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Abstract

Purpose: Parents often experience moderate to severe levels of stress due to the challenges of raising a child with special needs. Previous research has proven that excessive parental stress negatively impacts both the parent and child’s health. However, few organizations have been identified which offer intervention programs focusing directly on decreasing parental stress. This pilot study investigates the effectiveness of a 6-week online mindfulness-based course in reducing stress experienced by parents of children with special needs. Method: A pre-test, post-test pilot design, as well as a participatory action approach, were employed to determine the impact of the online mindfulness-based course in reducing perceived stress experienced by parents of children with special needs. Eleven parents participated in the pilot study. The course was facilitated by an occupational therapist (the first author) trained and experienced in mindfulness practices and a parent of two children with special needs. The Depression Anxiety Stress Scale - Stress subscale (DASS-SS), The Perceived Stress Scale (PSS), The Five Facet Mindfulness Questionnaire-15 (FFMQ-15), and author-generated measures were administered pre- and post-intervention to determine changes in perceived stress levels, as well as, the impact and application of mindfulness practices. Results: The DASS-SS measuring the parents’ perceived stress level revealed a 30% mean reduction in stress when comparing pre-and post-intervention scores. The PSS revealed a 21% mean reduction in perceived stress score post-intervention. The FFMQ-15 (used to measure changes in the integration of mindfulness practices into the parent’s daily routine) indicated a 4% increase in the groups’ mindfulness practices comparing pre- and post-intervention scores. Responses to the author-generated measure revealed that 82% of parents believed they could better handle challenging situations post-intervention; 100% of the parents agreed that the course made them more mindful of their thoughts. Conclusion: Results indicate that an introductory online mindfulness-based parenting program can be an effective intervention for reducing the stress experienced by parents of children with special needs.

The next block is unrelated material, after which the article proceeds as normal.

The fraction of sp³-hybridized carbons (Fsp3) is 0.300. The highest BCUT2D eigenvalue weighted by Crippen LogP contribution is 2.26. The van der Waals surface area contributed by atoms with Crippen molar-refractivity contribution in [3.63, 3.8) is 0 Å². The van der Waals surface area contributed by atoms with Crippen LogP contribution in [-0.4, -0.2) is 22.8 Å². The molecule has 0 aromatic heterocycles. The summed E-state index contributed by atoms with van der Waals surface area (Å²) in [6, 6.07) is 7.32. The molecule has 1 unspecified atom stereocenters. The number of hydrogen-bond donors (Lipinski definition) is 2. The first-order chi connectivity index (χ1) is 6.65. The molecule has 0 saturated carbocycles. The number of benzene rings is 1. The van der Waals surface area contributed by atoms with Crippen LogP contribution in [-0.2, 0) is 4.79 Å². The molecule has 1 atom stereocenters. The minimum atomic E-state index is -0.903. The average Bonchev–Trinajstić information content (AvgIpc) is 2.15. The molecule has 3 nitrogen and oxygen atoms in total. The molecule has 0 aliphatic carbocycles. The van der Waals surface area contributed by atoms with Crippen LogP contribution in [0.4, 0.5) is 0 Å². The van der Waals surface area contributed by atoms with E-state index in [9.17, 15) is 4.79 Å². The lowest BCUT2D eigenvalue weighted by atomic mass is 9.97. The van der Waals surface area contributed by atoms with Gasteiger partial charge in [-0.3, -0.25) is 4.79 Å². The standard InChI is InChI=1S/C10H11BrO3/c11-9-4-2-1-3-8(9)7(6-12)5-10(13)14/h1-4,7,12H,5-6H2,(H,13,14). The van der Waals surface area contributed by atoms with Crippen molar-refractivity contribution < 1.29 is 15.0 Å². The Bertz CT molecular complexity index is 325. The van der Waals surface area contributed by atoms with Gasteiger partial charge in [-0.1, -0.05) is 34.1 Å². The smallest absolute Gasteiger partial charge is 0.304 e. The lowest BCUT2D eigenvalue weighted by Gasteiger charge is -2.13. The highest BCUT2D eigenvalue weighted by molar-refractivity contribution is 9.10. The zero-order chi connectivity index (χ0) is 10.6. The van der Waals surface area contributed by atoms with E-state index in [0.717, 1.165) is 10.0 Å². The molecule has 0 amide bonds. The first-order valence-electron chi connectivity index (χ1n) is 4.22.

Author Bio(s)

Elizabeth J. Shaffer OTD, OTR/L, is a U.S. board-certified occupational therapist. She is also the founder of Therapeutic Innovations International, LLC, an organization that supports families and children around the world.

Jennifer E. Lape, OTD, OTR/L is an Assistant Professor of Occupational Therapy at Chatham University in Pittsburgh, Pennsylvania. She is a licensed occupational therapist in the state of Pennsylvania.

Joyce Salls, OTD, OTR/L, Professor and Director of Occupational Therapy at Chatham University, has 30+ years’ experience as an OT practitioner. Dr. Salls has presented nationally and internationally on topics related to pediatrics and educational practices. Her research interests and publications are in areas of program outcomes and school-based services.

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